EGU General Assembly 2020
© Author(s) 2020. This work is distributed under
the Creative Commons Attribution 4.0 License.

Quantitative reconstruction of landscape dynamics and tectonics from sediment calibre and architecture: an example from the Kerinitis megadelta, Gulf of Corinth, Greece

Daniel Hobley1 and Alexander Whittaker2
Daniel Hobley and Alexander Whittaker
  • 1School of Earth & Ocean Sciences, Cardiff University, Cardiff, UK (
  • 2Department of Earth Science & Engineering, Imperial College London, London, UK (

In tectonically active landscapes, fault movement drives both the creation of accommodation space (i.e., basins), and the production of topography on which geomorphic processes act (i.e., mountains). The action of fluvial processes on those mountains will route eroded sediment into the basins; in many extensional mountain belts, this leads to the deposition of coarse alluvial fans or Gilbert deltas in the hanging-walls of normal faults as they slip and create accommodation space. The stratigraphic architecture and sedimentary characteristics of such deposits clearly respond to and thus in principle can record the tectono-climatic environment controlling the system. This implies that key stratigraphic variables, such as grain size and unit thicknesses, can be quantitatively inverted to recover a tectono-climatic history. However, confounding variables also active in erosional-depositional systems (e.g., far-field base level control, stochastic processes, signal degradation during transport) may complicate attempts to decode this archive and may buffer or shred tectono-climatic signals before they are preserved.

The well-exposed early to middle Pleistocene deltaic stratigraphy of the Corinth Rift, central Greece, provides a rare opportunity to test these ideas quantitatively. Here, we present a preliminary data set attempting to decode the geomorphic and hence tectono-climatic history of a key section of the rift directly from the grain size and architecture of a very large (~500 m thick), fault controlled, and now uplifted Gilbert delta in the Kerinitis valley, located on the southern margin of the Gulf of Corinth. We used a series of high-resolution drone surveys to obtain 27 vertical transects through the incised delta, from which detailed grain size and sediment thickness data were obtained from photogrammetric analyses (~10,000 images). Our data enabled us to produce a highly detailed correlation of stratal horizons within the deltaic package, from which we were able to describe the evolution of grain size trends both downstream and through the ca. 800 ky lifespan of the delta. We are able to resolve a marked acceleration of the driving fault from the delta stratigraphy itself, which is recorded in a sudden increase in downstream fining rate, driven by more rapid extraction of sediment from the river supplying material to the delta. The timing of this increase correlates with independent constraints from stratigraphic form on the onset of “rift climax” in this delta. Post fault acceleration, we demonstrate that the fining rates begin to fall back, consistent with transient response to tectonic perturbation in the upstream catchment and with a wave of incision sweeping up through the terrestrial system. Our results demonstrate that sophisticated insights into fault evolution can be drawn from deltaic stratigraphy, and emphasise the importance of transient landscape response in creating rift zone sedimentary archives.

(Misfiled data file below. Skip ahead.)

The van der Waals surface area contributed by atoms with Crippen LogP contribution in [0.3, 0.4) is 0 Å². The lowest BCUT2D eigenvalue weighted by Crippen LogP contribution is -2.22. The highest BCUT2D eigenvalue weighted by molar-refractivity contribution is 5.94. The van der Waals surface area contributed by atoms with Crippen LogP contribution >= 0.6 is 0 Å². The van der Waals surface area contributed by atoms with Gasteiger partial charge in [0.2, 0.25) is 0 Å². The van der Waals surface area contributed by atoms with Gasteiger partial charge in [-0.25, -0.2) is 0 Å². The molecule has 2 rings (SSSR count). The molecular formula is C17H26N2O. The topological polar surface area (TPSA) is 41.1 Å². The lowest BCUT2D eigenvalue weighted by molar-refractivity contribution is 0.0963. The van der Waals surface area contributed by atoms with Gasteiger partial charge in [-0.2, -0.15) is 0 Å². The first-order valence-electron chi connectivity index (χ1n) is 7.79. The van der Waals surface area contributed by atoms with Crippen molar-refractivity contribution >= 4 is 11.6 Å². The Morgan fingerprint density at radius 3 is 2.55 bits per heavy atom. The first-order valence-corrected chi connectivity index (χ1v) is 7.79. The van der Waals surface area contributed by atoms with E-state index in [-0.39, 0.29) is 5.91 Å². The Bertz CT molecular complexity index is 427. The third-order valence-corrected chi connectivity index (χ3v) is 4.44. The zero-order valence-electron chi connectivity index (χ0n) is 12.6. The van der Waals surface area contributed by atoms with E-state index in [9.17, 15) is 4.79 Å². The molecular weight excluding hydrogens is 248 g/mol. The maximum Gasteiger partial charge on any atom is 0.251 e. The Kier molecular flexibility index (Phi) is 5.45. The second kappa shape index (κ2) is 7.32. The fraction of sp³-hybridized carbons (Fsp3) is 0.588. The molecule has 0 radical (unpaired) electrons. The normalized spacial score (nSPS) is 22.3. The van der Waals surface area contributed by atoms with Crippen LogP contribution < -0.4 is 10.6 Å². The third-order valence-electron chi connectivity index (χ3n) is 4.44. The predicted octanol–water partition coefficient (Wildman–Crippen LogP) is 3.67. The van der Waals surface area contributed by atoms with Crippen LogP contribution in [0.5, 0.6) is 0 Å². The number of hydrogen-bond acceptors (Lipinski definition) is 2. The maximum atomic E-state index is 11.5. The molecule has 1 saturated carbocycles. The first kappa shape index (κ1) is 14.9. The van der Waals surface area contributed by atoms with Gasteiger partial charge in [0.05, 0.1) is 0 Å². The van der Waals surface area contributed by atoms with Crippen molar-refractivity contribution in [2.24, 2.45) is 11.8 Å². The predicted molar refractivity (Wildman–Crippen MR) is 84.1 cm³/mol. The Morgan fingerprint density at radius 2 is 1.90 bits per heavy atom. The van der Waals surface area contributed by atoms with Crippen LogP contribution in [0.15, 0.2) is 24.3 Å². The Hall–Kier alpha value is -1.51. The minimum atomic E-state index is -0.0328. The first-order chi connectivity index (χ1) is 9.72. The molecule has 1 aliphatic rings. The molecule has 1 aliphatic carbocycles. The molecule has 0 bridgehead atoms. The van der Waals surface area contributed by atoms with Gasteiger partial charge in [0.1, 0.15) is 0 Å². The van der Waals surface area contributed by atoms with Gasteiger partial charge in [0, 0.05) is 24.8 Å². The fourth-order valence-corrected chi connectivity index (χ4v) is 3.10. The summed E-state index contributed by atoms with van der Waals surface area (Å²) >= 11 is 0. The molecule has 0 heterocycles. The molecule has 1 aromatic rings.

How to cite: Hobley, D. and Whittaker, A.: Quantitative reconstruction of landscape dynamics and tectonics from sediment calibre and architecture: an example from the Kerinitis megadelta, Gulf of Corinth, Greece, EGU General Assembly 2020, Online, 4–8 May 2020, EGU2020-10229,, 2020

This abstract will not be presented.